Posting in Energy
The sticky battle over tar sands oil heads south. Environmental groups and the Alberta-based Earth Energy Resources spar on whether to mine Utah's tar sand deposits.
While debate rages on TransCanada's proposed 1,900-mile pipeline carrying tar sands oil from Canada's boreal forest to refineries in Texas, another Canadian company also looks south—this time, for mining. Earth Energy Resources has leased state land in Utah in order to open the first tar sands mine of its kind on U.S. soil.
The company thinks it can recover more than 250 million barrels on its leased* 7,835 acres over the next 60 years or so. Within Utah's Book Cliffs (above), the 62-acre mine would fall on the border of Grand and Uintah counties. Along with being the country's first tar sands mine, the project would also be the company's first commercial try at producing fuel from bitumen.
Processing tar sands oil, a thick and sticky form of petroleum, typically requires a lot of water, something which western states don't have much to spare. Touting a "bio-based" citrus solution, an absence of tailing ponds and less water use in its operations, Earth Energy Resources says it can mine for bitumen without the environmental degradation their northern counterparts have a reputation for.
Environmental groups aren't waiting to see if such a scenario pans out.
Living Rivers and other groups, the Associated Press reports, have appealed to the Utah Division of Water Quality to stop the mine from going through. They are concerned it could mar the limestone landscape and that pollution from the mine might contaminate groundwater and find its way within the watersheds of the Green and Colorado rivers. They also see the mine as a gateway for other large-scale tar sands interests in the West.
In addition to land and water concerns, is the air. Tar sands oil itself ranks among the dirtier of fossil fuels. Separating the thick oil from sand and clay is energy-intensive, and greenhouse gas emissions for the extraction and refining processes run high. From well to tank, the EPA estimated last July (while reviewing the Keystone XL pipeline proposal) that tar sands oil releases 82 percent more greenhouse gases than conventional crude.
The AP quotes Richard Fineberg, a pipeline analyst with Ester, Alaska-based Research Associates:
If this project only produces 2,000 barrels of oil a day, it's irrelevant in terms of the 19 million barrels the U.S. consumes a day. It's not contributing anything to national security.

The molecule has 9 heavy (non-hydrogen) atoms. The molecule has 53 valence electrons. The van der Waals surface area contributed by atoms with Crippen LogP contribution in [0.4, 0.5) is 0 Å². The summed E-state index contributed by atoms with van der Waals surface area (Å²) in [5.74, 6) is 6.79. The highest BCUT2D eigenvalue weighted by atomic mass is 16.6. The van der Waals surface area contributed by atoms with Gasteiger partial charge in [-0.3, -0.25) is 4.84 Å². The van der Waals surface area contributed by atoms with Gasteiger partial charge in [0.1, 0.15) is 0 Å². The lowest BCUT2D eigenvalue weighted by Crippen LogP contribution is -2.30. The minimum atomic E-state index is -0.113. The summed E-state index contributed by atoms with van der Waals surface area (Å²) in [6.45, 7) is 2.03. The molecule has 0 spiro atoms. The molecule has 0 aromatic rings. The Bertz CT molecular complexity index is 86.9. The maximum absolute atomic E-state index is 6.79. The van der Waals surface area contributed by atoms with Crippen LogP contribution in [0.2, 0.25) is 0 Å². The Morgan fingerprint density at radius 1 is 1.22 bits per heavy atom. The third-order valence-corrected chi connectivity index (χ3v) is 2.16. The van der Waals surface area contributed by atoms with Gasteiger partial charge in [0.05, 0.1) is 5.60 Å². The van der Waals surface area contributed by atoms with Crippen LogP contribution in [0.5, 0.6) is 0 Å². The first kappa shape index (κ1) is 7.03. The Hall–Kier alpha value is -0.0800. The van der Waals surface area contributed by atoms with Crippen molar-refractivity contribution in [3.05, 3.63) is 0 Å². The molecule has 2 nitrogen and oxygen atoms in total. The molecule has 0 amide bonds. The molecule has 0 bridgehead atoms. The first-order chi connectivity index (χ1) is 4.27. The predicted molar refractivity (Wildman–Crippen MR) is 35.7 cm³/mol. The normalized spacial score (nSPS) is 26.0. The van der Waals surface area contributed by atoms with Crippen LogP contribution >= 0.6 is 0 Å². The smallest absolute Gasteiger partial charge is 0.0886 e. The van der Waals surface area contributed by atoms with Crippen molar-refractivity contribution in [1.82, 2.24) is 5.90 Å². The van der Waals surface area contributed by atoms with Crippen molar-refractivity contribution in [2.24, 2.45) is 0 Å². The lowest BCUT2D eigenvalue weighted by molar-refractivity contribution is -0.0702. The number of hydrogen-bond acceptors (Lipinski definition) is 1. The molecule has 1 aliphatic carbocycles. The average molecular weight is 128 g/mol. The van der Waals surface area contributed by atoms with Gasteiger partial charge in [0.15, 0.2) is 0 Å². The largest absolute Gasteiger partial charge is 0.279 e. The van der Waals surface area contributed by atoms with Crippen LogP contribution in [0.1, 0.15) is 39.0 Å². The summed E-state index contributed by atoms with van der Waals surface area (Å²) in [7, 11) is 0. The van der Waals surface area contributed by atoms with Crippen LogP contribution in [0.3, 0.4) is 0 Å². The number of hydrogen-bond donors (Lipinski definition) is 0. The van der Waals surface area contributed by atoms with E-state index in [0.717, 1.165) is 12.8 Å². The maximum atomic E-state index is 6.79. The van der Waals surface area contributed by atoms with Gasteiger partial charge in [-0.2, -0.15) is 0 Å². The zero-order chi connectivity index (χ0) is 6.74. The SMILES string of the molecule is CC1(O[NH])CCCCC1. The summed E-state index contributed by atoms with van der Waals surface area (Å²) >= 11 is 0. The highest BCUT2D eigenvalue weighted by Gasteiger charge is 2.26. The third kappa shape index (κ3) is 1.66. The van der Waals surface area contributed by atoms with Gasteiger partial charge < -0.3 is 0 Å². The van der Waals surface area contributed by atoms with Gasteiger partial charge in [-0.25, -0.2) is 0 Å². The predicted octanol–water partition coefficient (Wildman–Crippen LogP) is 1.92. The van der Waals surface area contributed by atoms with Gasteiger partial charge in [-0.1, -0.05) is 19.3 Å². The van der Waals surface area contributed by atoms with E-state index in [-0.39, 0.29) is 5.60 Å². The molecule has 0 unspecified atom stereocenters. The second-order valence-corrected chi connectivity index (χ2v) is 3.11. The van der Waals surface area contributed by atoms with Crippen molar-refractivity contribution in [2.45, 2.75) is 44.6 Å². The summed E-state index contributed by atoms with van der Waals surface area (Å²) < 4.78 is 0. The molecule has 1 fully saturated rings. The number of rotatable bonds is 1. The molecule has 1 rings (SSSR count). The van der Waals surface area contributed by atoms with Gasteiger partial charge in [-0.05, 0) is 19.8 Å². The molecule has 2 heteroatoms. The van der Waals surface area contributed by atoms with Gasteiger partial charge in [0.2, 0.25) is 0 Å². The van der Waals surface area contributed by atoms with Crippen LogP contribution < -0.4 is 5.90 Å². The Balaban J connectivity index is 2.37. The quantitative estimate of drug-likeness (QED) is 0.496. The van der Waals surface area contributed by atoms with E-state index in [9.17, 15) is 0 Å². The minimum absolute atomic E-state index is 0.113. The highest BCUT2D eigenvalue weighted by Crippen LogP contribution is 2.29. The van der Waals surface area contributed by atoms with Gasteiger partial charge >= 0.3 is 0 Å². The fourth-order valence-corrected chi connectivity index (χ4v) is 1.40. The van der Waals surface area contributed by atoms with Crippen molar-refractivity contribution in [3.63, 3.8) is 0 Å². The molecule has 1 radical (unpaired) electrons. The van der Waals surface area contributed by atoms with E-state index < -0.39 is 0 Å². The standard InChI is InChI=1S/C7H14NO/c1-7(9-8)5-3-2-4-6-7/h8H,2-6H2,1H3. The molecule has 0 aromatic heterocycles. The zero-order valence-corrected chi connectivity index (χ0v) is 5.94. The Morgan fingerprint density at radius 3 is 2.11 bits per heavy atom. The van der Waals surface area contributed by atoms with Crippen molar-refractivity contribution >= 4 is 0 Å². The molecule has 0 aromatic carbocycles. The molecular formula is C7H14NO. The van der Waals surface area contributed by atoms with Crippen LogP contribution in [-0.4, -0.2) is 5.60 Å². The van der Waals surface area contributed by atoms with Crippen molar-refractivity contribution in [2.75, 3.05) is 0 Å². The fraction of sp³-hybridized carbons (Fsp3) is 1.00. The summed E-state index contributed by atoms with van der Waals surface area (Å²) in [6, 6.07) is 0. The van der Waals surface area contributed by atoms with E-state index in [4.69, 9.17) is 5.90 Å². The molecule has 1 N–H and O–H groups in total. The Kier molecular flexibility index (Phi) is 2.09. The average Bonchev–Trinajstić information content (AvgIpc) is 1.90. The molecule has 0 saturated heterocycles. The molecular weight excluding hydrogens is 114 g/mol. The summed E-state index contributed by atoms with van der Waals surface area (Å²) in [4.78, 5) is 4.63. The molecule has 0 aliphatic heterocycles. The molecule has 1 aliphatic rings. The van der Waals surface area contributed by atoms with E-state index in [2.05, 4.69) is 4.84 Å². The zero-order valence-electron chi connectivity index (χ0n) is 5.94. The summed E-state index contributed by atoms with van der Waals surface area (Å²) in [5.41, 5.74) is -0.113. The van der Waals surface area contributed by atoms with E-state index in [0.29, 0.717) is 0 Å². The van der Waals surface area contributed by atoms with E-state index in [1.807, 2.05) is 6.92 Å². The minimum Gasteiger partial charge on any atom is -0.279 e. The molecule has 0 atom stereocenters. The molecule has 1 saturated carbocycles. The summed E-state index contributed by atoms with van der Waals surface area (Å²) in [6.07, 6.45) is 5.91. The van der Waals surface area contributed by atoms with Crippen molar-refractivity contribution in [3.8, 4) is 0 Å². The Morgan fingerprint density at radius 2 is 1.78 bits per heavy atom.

With the cost, energy and amount of water that is used, it does not seem economically feasible, whereas investment into conservation and alternative energy is renewable each year.
A hearing on the project is scheduled for the end of May.
Image: Flickr/Zeesstof by permission
Apr 11, 2011
To dispense with the net energy use for extracting the oil, perhaps Earth Energy Resources should look at the Ivanpah Solar Electric Generating System (http://www.smartplanet.com/business/blog/smart-takes/google-gives-solar-power-tower-a-168-million-boost/15433/) to meet their electric and steam needs. They have plenty of sun in Utah. I'm a conservationist at heart and the "green meanies" have gone too far. Instead of trying to stop the evolution of existing technologies to producing cleaner fuels and processes, they should be partnering with them to achieve a better result. We need to use all the resources we have and be smarter about them, while developing new resources for the future. It's not an "either-or" situation.
As a boy in the mid 1960's, I saw some of the results from this type of activity. The tar sands are at the edge of a large oil shale deposit. Utah and Colorado oil shale is measured in cubic miles. any way you slice it, that is a lot of oil. Oil companies have been looking at this greedily for generations. The problem is that they have never been able to get it out economically. I remember seeing a flatbed truck loaded with about 6 feet of oil from the tar sands and oil shale area. The oil was extracted from the ground by running high pressure steam down the well shaft, then pumped into ponds, cooled and cut into bricks. The bricks were stacked onto a flat bed truck and shipped to a refinery in Salt Lake City. The refinery could crack the oil into usable fuel. It was a small scale, mostly experimental operation, because generating the steam and injecting it into the ground used almost as much fuel as they got out of the ground. It sounds like they are still working on it. At least the tar sands can be easily scooped up. Our oil shale deposits are probably close to Saudi Arabia in extent, if we can ever figure out how to extract and use it.